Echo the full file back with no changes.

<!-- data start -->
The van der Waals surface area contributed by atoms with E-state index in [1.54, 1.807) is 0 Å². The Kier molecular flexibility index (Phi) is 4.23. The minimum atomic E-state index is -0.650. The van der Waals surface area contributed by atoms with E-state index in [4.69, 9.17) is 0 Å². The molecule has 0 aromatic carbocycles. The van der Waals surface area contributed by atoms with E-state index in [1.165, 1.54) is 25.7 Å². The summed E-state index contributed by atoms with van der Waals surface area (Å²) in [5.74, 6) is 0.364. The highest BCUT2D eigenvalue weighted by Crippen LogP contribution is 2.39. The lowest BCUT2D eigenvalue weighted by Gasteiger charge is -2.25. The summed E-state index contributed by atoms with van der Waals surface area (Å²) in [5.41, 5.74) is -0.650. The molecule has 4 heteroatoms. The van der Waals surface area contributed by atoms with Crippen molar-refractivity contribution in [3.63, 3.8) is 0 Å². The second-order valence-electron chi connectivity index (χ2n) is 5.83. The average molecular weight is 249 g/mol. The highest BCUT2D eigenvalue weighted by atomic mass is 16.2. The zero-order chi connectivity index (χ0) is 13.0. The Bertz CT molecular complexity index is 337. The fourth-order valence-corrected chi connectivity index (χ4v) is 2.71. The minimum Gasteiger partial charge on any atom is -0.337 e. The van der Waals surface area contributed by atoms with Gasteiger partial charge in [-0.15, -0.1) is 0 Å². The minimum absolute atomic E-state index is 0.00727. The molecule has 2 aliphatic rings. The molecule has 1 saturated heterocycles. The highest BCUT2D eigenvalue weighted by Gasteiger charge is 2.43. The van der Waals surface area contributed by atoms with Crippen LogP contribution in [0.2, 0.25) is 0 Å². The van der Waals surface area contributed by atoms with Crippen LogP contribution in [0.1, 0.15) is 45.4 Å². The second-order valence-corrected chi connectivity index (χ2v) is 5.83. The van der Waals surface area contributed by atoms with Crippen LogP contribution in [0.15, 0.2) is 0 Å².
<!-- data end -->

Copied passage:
The van der Waals surface area contributed by atoms with E-state index in [1.54, 1.807) is 0 Å². The Kier molecular flexibility index (Phi) is 4.23. The minimum atomic E-state index is -0.650. The van der Waals surface area contributed by atoms with E-state index in [4.69, 9.17) is 0 Å². The molecule has 0 aromatic carbocycles. The van der Waals surface area contributed by atoms with E-state index in [1.165, 1.54) is 25.7 Å². The summed E-state index contributed by atoms with van der Waals surface area (Å²) in [5.74, 6) is 0.364. The highest BCUT2D eigenvalue weighted by Crippen LogP contribution is 2.39. The lowest BCUT2D eigenvalue weighted by Gasteiger charge is -2.25. The summed E-state index contributed by atoms with van der Waals surface area (Å²) in [5.41, 5.74) is -0.650. The molecule has 4 heteroatoms. The van der Waals surface area contributed by atoms with Crippen molar-refractivity contribution in [3.63, 3.8) is 0 Å². The second-order valence-electron chi connectivity index (χ2n) is 5.83. The average molecular weight is 249 g/mol. The highest BCUT2D eigenvalue weighted by atomic mass is 16.2. The zero-order chi connectivity index (χ0) is 13.0. The Bertz CT molecular complexity index is 337. The fourth-order valence-corrected chi connectivity index (χ4v) is 2.71. The minimum Gasteiger partial charge on any atom is -0.337 e. The van der Waals surface area contributed by atoms with Gasteiger partial charge in [-0.15, -0.1) is 0 Å². The minimum absolute atomic E-state index is 0.00727. The molecule has 2 aliphatic rings. The molecule has 1 saturated heterocycles. The highest BCUT2D eigenvalue weighted by Gasteiger charge is 2.43. The van der Waals surface area contributed by atoms with Crippen LogP contribution in [0.2, 0.25) is 0 Å². The van der Waals surface area contributed by atoms with Crippen LogP contribution in [0.1, 0.15) is 45.4 Å². The second-order valence-corrected chi connectivity index (χ2v) is 5.83. The van der Waals surface area contributed by atoms with Crippen LogP contribution in [0.15, 0.2) is 0 Å².